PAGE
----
By CHRISTINE VIDAL
She's been to Brussels, Prague, Moscow, Paris, Rome, Naples, Minsk, Kiev, Cambridge, Normandy, Berlin and Bonn-but Buffalo is still home.
And Molly Raiser, M.A. '79, Chief of Protocol for President Clinton, came home Commencement Weekend, when UB presented its most prestigious award, the Chancellor Charles P. Norton Medal, to her mother, Eleanor Millonzi, a leading patron of the arts who has given unstintingly on behalf of local arts institutions and organizations.
Raiser has served as Clinton's Chief of Protocol for almost two years, and "it's clearly the best job in Washington, and I think the best job in the world," said Raiser, who received her master's degree in American studies.
In a nutshell, she said, she is responsible for planning visits with foreign heads of state both here and abroad. That's a simple way to describe what she does.
Prior to official trips abroad, Raiser makes an advance trip-along with other members of the protocol staff, members of the White House press, Secret Service, the Secretary of State and a member of his security staff-to lay the groundwork for these meetings, and make sure that things go smoothly.
"We go and meet with our counterparts in a foreign country. Generally we have some ideas of what we want to accomplish," she said.
She's also the U.S. liaison for about 165 foreign ambassadors, "the brightest and best of their foreign services," who are accredited in Washington. "I'm the first person they deal with when they come to the U.S.," she said.
So what kind of qualifications are needed to be Chief of Protocol?
"You have to be able to cope, you have to be organized, and you have to like people," Raiser said. Some background in American history and other cultures is helpful, as is tremendous fortitude. "It takes a lot of energy. The average length of time served is 1.3 years, and I will stay for a few more months at least."
It's a fun job for someone with a sense of adventure, which Raiser clearly has. But there occasionally can be down sides to the job, she admits.
"When the president of Bosnia first came to ask for aid, I knew he wasn't going to get help and I couldn't tell him," she said. As they waited for his meeting to begin, small talk fizzled until they both sat in awkward silence. "That was one of the worst jobs of my life," she said.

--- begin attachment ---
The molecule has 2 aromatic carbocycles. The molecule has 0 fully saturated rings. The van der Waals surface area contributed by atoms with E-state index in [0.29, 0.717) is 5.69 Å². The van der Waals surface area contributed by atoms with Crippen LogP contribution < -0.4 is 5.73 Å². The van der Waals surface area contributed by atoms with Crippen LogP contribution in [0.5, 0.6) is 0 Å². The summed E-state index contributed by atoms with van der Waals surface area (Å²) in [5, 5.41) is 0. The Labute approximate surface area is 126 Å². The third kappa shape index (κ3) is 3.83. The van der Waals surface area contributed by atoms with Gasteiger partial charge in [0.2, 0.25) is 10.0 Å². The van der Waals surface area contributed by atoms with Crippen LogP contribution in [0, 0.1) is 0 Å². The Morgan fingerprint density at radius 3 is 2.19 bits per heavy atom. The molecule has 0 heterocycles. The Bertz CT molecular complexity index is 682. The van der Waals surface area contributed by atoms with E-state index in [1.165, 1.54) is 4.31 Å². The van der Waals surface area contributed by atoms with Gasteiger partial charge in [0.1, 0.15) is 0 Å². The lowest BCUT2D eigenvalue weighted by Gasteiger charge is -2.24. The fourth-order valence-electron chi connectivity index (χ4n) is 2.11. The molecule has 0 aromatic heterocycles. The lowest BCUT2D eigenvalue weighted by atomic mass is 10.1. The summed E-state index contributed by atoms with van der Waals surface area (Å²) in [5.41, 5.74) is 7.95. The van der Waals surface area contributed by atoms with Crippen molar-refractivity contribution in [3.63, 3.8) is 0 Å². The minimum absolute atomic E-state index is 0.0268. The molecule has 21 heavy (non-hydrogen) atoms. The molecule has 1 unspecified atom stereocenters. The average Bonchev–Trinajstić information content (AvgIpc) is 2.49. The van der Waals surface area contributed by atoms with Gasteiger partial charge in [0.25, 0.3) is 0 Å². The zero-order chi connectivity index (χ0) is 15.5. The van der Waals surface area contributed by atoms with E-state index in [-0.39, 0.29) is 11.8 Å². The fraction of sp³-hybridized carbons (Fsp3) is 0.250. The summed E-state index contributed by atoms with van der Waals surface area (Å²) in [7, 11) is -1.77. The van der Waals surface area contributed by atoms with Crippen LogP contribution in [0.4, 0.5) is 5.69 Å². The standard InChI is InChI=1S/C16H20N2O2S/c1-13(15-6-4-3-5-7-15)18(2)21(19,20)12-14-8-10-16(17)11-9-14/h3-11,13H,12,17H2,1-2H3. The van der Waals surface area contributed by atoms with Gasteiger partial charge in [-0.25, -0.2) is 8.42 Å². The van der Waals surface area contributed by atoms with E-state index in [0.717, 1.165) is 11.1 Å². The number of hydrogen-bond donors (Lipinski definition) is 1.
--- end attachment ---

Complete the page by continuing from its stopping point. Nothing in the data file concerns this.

But overall the job is "absolutely great, and the thought that I almost didn't take this job appalls me," she said.
Raiser was pursuing a Ph.D. in urban ethnicity at American University when "I got a call about four months into this administration" asking if she'd be interested in the post. "I didn't even know what the Chief of Protocol did," she said.
One look at the job description and she knew it was too good a job to pass up.
Sorting out cultural differences is not as difficult as one might expect, she says. "We are all becoming more and more one world. There is more of an understanding of cultural things. I have no problems when I go to an Asian country. There are cultural differences but they're not the problems they once were. And I've had no problems because I'm a woman.
"In Kiev, one has to watch drinking the water, but dealing with people is no problem," she said with a smile.
She must have marvelous anecdotes to tell about the people she has met and the places she's been, but Raiser is as discreet as any diplomat.
"The best anecdotes, I can't tell. They're funny, personal or just private," she said.
The best parts of the job, she added, are the private conversations with world leaders, citing talks with King Hussein, the juxtaposition of back-to-back visits from Boris Yeltsin and Nelson Mandela, the approachability of John Major.
"The higher you go, the more normal and wonderful they get," she said. "I suppose it's because they've made it."
Surely she has some favorites among all the world leaders she's met as Chief of Protocol.
"Whomever I'm with at the time is my favorite."
CHRISTINE VIDAL is editor of the Reporter, a weekly newspaper published by the Division of University Services.